Talented young singers spark the fireworks in Hasse’s mundane “Piramo e Tisbe”

Fri Mar 23, 2018 at 12:22 pm
Kelley Curtin and Kristin Gornstein in Haase's "Piramo e Tisbe," presented by the Little Opera Theatre of NY. Photo: Tina Buckman

Kelly Curtin and Kristin Gornstein in Haase’s “Piramo e Tisbe,” presented by the Little Opera Theatre of NY. Photo: Tina Buckman

Johann Adolf Hasse in his time (1699-1783) was a leading composer of operas, known for the quantity of his output and his popularity. But outside of musicological circles, he’s essentially a nonentity on today’s classical music scene.

That allowed for the curious situation Thursday night, when the Little Opera Theatre of NY mounted this city’s premiere performance of Hasse’s Piramo e Tisbe at the Baruch Performing Arts Center. The composer gave this  1768 work the odd subtitle of “intermezzo tragico,” writing to a friend, “I place it among the best works I have written.”

The centuries have not been kind to that opinion. Despite truly stellar efforts by soprano Kelly Curtin as Tisbe and mezzo-soprano Kristin Gornstein as Piramo, the production could not make the opera into something it is not.

The characters are likely more familiar as Pyramus and Thisbe, encountered as the comic play within the play in Shakespeare’s A Midsummer Night’s Dream, and translated to Britten’s operatic version of the Bard.

But the original story in Ovid’s Metamorphoses is tragic, and Hasse wrote his opera in that spirit, in a compact two acts. One was puzzled as to just what type of other drama this was supposed to be an intermezzo for, and if audiences had found this a respite of any kind.

This is, of course, forbidden love between a young man and young woman from rival families that ends, via misunderstanding and bad timing, in death. Lots of death here—not only those of the leads but also of Tisbe’s father Padre, sung by tenor Glenn Seven Allen (replacing the scheduled Brian Downen)—with the opera sentimentalizing tragedy to near luridness.

This was very 18th century, as was the way the overture set a frame of artifice around the performance. That was like Handel, but without the depth of human feeling.

Kelly Curtin’s voice had a lovely fullness all evening, and her intonation and enunciation were excellent. In Act II, the part has some spectacular high notes, which she hit with precision and power, befitting an experienced Queen of the Night. More impressive than technique, though, was her musicality, shaping phrases so the music clearly carried her thoughts, and the character’s internal drama.

Gornstein, who was naturally comfortable and believable in the trouser role, equaled Curtin in this. Like the soprano, she had the agility for the sixteenth-note runs and turns, and that served a fine expression throughout. It was a pleasure to witness these two musicians bringing these characters to life.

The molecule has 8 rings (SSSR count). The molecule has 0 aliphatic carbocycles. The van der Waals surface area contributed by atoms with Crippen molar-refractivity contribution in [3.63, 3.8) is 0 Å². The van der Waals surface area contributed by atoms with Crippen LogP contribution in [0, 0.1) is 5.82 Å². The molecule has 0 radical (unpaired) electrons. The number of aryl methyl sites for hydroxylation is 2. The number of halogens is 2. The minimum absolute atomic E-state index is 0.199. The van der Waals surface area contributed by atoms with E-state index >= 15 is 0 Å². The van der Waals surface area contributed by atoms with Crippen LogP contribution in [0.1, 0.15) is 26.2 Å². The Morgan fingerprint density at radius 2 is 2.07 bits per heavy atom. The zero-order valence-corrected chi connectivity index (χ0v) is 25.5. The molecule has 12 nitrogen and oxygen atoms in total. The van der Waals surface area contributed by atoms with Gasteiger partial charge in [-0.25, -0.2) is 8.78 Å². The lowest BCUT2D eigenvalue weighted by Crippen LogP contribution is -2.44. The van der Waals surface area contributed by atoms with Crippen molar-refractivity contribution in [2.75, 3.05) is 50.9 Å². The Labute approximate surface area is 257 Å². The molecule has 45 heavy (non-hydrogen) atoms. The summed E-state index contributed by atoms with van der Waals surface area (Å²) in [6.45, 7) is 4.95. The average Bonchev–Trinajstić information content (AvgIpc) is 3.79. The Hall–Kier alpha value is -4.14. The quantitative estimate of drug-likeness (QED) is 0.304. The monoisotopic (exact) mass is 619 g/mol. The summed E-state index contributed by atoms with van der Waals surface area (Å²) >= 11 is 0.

But there’s not enough life in the characters, as delivered by the music and Marco Coltellini’s libretto, to make the whole thing work. And the music spends a lot of time showing off the voices while not adding anything in particular to the story, which perhaps accounts for Hasse’s lack of stature.

This is also a one-act opera with a two-act form and duration. Act I presents the lovers and Padre’s proscription against their relationship. Act II has them fleeing to a rendezvous in the desert. They don’t find one another, and Tisbe is attacked by Padre’s men (she fights them off with a little opera-fu), which spills some blood. Piramo finds the blood and then kills himself in sorrow, only to be found by Tisbe, who kills herself. Tisbe is then found by Padre, who then kills himself.

While Act I intersperses arias with duets and a couple recitatives, Act II is all arias, one after another. With no contrast between them, there are too many notes for too little gain. Hasse’s craft was solid on these terms, but the opera has no invention—once a four-bar phrase had gone by, it was easy to predict how the next four bars would sound. This made Act II dramatically leaden and musically dull.

The staging was set by director Philip Shneidman in what the program declared was “Persia, then and now,” though Piramo’s thermal vest and the automatic weapons were very much of the now.

The subbing tenor Allen was an odd fit, his phrasing blunt as opposed to the fine legato of Curtin and Gornstein. In Act I he seemed to be in a different opera—there was a violence to his characterization that tended to bury his music. He was much more at home in the tragic circumstances in the finale, and the force of his singing was a good contrast to the many long, major key lines that had come before.

Allen was a bit out of control rhythmically though, and conductor Elliot Figg, at the harpsichord, could not quite reign him in. Nor could he get enough out of New Vintage Baroque, the pit band. This young, period instrument ensemble has impressed in the past, but augmented by additional players, they sounded wan and sometimes strangled at the start of the Overture.

The musicians caught their wind during Tisbe’s first aria, but the strings often struggled with their intonation, and deferred too much of the pulse to the singers. But then Curtin and Gornstein really were the show.

Piramo e Tisbe continues through Sunday, March 25, with Sarah Nelson Craft and Summer Hassan alternating as Piramo and Tisbe. lotny.org

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